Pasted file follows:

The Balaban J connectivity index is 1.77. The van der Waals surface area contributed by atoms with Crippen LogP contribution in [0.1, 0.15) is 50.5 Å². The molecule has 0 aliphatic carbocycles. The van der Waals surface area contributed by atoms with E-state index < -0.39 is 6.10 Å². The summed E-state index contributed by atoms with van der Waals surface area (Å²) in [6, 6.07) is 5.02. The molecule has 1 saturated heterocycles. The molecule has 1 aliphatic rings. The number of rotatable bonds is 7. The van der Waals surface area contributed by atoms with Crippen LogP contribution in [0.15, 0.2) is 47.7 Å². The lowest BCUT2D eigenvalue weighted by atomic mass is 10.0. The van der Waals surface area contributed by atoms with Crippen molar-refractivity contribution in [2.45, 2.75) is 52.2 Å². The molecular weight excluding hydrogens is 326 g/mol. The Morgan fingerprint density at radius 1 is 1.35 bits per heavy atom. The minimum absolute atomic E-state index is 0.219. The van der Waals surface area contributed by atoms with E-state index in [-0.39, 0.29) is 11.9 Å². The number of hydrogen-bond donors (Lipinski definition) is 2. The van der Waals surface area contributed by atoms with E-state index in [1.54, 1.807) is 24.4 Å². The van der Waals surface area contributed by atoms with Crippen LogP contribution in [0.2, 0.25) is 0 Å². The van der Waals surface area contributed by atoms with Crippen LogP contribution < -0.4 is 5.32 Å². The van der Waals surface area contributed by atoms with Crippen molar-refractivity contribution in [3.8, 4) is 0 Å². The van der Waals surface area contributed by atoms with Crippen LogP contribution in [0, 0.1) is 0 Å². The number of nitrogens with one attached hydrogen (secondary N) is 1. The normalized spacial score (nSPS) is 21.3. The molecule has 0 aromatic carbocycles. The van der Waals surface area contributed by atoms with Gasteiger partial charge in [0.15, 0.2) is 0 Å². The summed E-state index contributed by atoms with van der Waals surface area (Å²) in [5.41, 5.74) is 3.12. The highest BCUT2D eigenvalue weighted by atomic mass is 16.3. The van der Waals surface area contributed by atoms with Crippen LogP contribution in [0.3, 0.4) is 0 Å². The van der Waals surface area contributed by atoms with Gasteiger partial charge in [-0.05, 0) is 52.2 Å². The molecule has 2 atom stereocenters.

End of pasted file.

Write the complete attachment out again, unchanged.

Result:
The Balaban J connectivity index is 1.77. The van der Waals surface area contributed by atoms with Crippen LogP contribution in [0.1, 0.15) is 50.5 Å². The molecule has 0 aliphatic carbocycles. The van der Waals surface area contributed by atoms with E-state index < -0.39 is 6.10 Å². The summed E-state index contributed by atoms with van der Waals surface area (Å²) in [6, 6.07) is 5.02. The molecule has 1 saturated heterocycles. The molecule has 1 aliphatic rings. The number of rotatable bonds is 7. The van der Waals surface area contributed by atoms with Crippen LogP contribution in [0.15, 0.2) is 47.7 Å². The lowest BCUT2D eigenvalue weighted by atomic mass is 10.0. The van der Waals surface area contributed by atoms with Crippen molar-refractivity contribution in [2.45, 2.75) is 52.2 Å². The molecular weight excluding hydrogens is 326 g/mol. The Morgan fingerprint density at radius 1 is 1.35 bits per heavy atom. The minimum absolute atomic E-state index is 0.219. The van der Waals surface area contributed by atoms with E-state index in [-0.39, 0.29) is 11.9 Å². The number of hydrogen-bond donors (Lipinski definition) is 2. The van der Waals surface area contributed by atoms with E-state index in [1.54, 1.807) is 24.4 Å². The van der Waals surface area contributed by atoms with Crippen LogP contribution in [0.2, 0.25) is 0 Å². The van der Waals surface area contributed by atoms with Crippen LogP contribution < -0.4 is 5.32 Å². The van der Waals surface area contributed by atoms with Crippen molar-refractivity contribution in [3.8, 4) is 0 Å². The van der Waals surface area contributed by atoms with Crippen LogP contribution in [0, 0.1) is 0 Å². The number of nitrogens with one attached hydrogen (secondary N) is 1. The normalized spacial score (nSPS) is 21.3. The molecule has 0 aromatic carbocycles. The van der Waals surface area contributed by atoms with Gasteiger partial charge in [0.15, 0.2) is 0 Å². The summed E-state index contributed by atoms with van der Waals surface area (Å²) in [5.41, 5.74) is 3.12. The highest BCUT2D eigenvalue weighted by atomic mass is 16.3. The van der Waals surface area contributed by atoms with Crippen LogP contribution in [0.3, 0.4) is 0 Å². The van der Waals surface area contributed by atoms with Gasteiger partial charge in [-0.05, 0) is 52.2 Å². The molecule has 2 atom stereocenters.